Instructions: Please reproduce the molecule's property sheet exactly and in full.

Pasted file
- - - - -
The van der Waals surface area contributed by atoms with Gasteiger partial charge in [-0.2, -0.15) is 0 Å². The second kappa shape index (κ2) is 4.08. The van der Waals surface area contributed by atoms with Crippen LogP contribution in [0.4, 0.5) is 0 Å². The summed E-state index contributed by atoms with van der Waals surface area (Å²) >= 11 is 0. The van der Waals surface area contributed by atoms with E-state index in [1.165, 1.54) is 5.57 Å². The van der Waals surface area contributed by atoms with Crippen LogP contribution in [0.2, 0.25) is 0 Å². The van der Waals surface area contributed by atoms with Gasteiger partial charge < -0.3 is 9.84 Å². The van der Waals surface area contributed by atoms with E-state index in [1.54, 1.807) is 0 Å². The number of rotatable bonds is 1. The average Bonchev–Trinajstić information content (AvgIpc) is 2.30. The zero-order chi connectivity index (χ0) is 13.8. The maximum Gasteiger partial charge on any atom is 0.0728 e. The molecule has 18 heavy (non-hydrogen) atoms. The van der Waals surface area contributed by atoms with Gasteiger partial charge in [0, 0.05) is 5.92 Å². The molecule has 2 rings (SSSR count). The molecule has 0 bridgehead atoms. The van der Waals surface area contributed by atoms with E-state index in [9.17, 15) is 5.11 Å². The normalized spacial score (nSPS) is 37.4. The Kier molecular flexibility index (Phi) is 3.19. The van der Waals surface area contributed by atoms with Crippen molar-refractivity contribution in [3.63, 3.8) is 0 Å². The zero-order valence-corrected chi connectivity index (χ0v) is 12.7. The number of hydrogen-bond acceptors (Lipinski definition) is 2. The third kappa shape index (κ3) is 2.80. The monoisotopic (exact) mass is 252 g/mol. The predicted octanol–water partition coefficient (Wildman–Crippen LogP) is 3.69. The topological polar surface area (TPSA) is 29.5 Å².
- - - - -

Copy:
The van der Waals surface area contributed by atoms with Gasteiger partial charge in [-0.2, -0.15) is 0 Å². The second kappa shape index (κ2) is 4.08. The van der Waals surface area contributed by atoms with Crippen LogP contribution in [0.4, 0.5) is 0 Å². The summed E-state index contributed by atoms with van der Waals surface area (Å²) >= 11 is 0. The van der Waals surface area contributed by atoms with E-state index in [1.165, 1.54) is 5.57 Å². The van der Waals surface area contributed by atoms with Crippen LogP contribution in [0.2, 0.25) is 0 Å². The van der Waals surface area contributed by atoms with Gasteiger partial charge < -0.3 is 9.84 Å². The van der Waals surface area contributed by atoms with E-state index in [1.54, 1.807) is 0 Å². The number of rotatable bonds is 1. The average Bonchev–Trinajstić information content (AvgIpc) is 2.30. The zero-order chi connectivity index (χ0) is 13.8. The maximum Gasteiger partial charge on any atom is 0.0728 e. The molecule has 18 heavy (non-hydrogen) atoms. The van der Waals surface area contributed by atoms with Gasteiger partial charge in [0, 0.05) is 5.92 Å². The molecule has 2 rings (SSSR count). The molecule has 0 bridgehead atoms. The van der Waals surface area contributed by atoms with E-state index in [9.17, 15) is 5.11 Å². The normalized spacial score (nSPS) is 37.4. The Kier molecular flexibility index (Phi) is 3.19. The van der Waals surface area contributed by atoms with Crippen molar-refractivity contribution in [3.63, 3.8) is 0 Å². The zero-order valence-corrected chi connectivity index (χ0v) is 12.7. The number of hydrogen-bond acceptors (Lipinski definition) is 2. The third kappa shape index (κ3) is 2.80. The monoisotopic (exact) mass is 252 g/mol. The predicted octanol–water partition coefficient (Wildman–Crippen LogP) is 3.69. The topological polar surface area (TPSA) is 29.5 Å².